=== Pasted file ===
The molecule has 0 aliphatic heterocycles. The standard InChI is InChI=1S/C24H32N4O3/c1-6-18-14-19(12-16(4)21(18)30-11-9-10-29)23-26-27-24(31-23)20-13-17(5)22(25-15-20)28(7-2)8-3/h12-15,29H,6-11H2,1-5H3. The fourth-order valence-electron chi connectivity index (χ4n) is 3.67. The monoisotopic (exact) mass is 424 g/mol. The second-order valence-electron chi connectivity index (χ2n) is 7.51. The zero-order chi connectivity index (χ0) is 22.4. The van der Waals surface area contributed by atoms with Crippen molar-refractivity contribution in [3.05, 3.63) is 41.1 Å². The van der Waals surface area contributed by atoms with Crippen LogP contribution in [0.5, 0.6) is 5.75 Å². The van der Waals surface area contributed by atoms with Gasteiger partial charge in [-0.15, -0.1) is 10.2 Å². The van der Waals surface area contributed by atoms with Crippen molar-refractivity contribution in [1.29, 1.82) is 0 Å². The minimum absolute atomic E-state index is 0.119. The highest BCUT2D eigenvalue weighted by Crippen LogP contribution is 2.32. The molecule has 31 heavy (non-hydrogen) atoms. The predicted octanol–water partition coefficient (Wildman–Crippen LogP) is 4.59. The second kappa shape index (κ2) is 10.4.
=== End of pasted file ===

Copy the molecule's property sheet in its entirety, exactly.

The molecule has 0 aliphatic heterocycles. The standard InChI is InChI=1S/C24H32N4O3/c1-6-18-14-19(12-16(4)21(18)30-11-9-10-29)23-26-27-24(31-23)20-13-17(5)22(25-15-20)28(7-2)8-3/h12-15,29H,6-11H2,1-5H3. The fourth-order valence-electron chi connectivity index (χ4n) is 3.67. The monoisotopic (exact) mass is 424 g/mol. The second-order valence-electron chi connectivity index (χ2n) is 7.51. The zero-order chi connectivity index (χ0) is 22.4. The van der Waals surface area contributed by atoms with Crippen molar-refractivity contribution in [3.05, 3.63) is 41.1 Å². The van der Waals surface area contributed by atoms with Crippen LogP contribution in [0.5, 0.6) is 5.75 Å². The van der Waals surface area contributed by atoms with Gasteiger partial charge in [-0.15, -0.1) is 10.2 Å². The van der Waals surface area contributed by atoms with Crippen molar-refractivity contribution in [1.29, 1.82) is 0 Å². The minimum absolute atomic E-state index is 0.119. The highest BCUT2D eigenvalue weighted by Crippen LogP contribution is 2.32. The molecule has 31 heavy (non-hydrogen) atoms. The predicted octanol–water partition coefficient (Wildman–Crippen LogP) is 4.59. The second kappa shape index (κ2) is 10.4.